So Graph 1, as well as the next graph in this post, reflects the opinions of Sotomayor in these very revealing cases. (Forget about the nonsense being circulated about Sotomayor joining in so many decisions with the other judges, conservative as well as liberal. Do you think that conservative Justice Scalia and liberal Justice Ginsburg are on the same political wavelength because they vote together in all the Supreme Court's unanimous decisions? Of course not. If you want to know about a judge, look at how she votes and writes in the more difficult, more controversial cases where the judges publicly disagree--i.e., the divided cases!)

Let's take another look at Sotomayor's record of opinions in the divided cases. This time, to make the ideological patterns even more vivid, let's add to Graph 1 the frequency with which she took conservative positions. This provides a pretty striking contrast.

Ideological Patterns in Sotomayor's Opinions
Liberal vs. Conservative
(click to enlarge)
Graph 2, like Graph 1, is based on Sotomayor's majority and dissenting opinions in divided cases. There were 33 in all. 29 of them had readily identifiable liberal versus conservative positions. This graph, like the previous one, reflects Sotomayor's positions in the opinions she wrote in those 29 cases. They represent a very wide range of issues.

In the 'law & order" category, Sotomayor's opinions dealt with jury selection, the sufficiency of evidence to prove guilt, enhanced sentencing for aggravating factors, warrantless searches and seizures, child pornography, sexual misconduct with minors, drug crimes, possession of stolen goods, the ramifications of criminal convictions on other proceedings, and many other issues. She either took a position that was at odds with a majority of her colleagues, or she wrote for the majority against a dissenter.

On those "law & order" issues, she took the more liberal position--i.e., the position more favorable to the rights of the accused--twice as frequently as she took the more conservative one. As Graph 2 shows, 67% to 33%.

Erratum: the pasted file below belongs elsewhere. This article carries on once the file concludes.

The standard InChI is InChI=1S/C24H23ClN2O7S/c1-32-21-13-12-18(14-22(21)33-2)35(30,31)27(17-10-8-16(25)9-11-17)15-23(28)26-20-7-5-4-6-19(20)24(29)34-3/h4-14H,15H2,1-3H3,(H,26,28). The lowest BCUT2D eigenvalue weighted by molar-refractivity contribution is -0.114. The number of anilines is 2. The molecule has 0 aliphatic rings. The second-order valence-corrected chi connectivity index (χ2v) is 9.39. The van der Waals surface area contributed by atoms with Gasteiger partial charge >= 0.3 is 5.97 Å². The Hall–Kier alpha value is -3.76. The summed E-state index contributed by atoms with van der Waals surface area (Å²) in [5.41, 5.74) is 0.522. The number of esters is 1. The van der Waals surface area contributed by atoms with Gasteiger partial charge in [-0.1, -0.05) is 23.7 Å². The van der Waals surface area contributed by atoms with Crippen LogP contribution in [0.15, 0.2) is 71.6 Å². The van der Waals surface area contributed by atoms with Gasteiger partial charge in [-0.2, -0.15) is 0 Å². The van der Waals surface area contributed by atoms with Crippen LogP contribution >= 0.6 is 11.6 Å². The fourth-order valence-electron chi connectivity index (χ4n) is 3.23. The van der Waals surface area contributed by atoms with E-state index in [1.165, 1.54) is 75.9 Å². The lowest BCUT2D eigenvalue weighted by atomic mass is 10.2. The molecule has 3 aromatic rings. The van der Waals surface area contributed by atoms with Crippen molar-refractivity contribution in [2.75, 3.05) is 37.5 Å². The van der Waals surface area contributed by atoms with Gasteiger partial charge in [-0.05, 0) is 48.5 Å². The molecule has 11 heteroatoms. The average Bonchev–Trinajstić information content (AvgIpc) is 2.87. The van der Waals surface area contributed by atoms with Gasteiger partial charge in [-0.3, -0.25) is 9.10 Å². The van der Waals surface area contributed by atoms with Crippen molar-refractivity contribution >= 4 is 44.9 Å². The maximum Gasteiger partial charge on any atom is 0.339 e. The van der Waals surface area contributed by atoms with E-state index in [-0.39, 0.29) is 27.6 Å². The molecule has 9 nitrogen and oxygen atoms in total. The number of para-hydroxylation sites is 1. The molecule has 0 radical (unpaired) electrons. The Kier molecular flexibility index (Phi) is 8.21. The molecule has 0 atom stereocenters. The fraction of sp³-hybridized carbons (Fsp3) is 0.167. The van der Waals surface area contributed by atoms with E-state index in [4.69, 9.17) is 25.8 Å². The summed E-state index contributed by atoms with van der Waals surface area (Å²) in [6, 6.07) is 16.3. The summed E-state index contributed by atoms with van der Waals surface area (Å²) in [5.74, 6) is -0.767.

The "discrimination" category of cases involved issues of sex, race, and age discrimination. In each of these, it was a member of the minority or vulnerable class claiming the discrimination--i.e., woman, African-American or Hispanic, or elderly. The claims arose in both criminal and civil cases. They involved jury selection, employment, and voting rights. Sotomayor took the liberal position--i.e., siding with the party claiming discrimination--almost every time. As the graph shows, 86% to 14% of the time.

The "privacy" category includes issues of strip searches, wiretapping, and police searches and seizures in the home. Sotomayor objected to the government intrusions on privacy 80% of the time.

The "litigation/business" category includes all those cases with an issue having a pro versus anti civil litigation component to it, or with positions that were sympathetic versus unsympathetic to business interests. Among those were class actions, securities fraud, bankruptcy fraud, employment discrimination, negligent product design, and business tax violation. Sotomayor took the more liberal position--i.e., supportive of civil litigation and unsympathetic to business--in almost all the cases. As the graph shows, 85% to 15% of the time.

Summing it all up. Sotomayor took the liberal position in her majority and dissenting opinions in 72% of the cases.

Now that's not 100% or 90%. But it's not 50%, or 45-55% either. So it is, in fact, pretty clear what Sotomayor's juris-political leanings are. Again, as my Dad would say, let's put the cards on the table.

As I previously wrote on New York Court Watcher, we will look at Judge Sonia Sotomayor's record from several different angles in several posts. (See Sotomayor--Let's Put the Cards on the Table (First, Some Prefatory Comments), May28, 2009.) Tomorrow's post will continue to look at the ideological breakdown of her judicial opinions. We'll look at her record in dissent--dissenting opinions are typically the most revealing of a judge's judicial writings. We'll also compare her ideological track record to that of her colleagues. Is she all that liberal when compared to them? Or even more so? (Yes, I hate those damned teasers too. But I want to wrap this one up for today, because I do want to make sure I finish the next post for tomorrow.)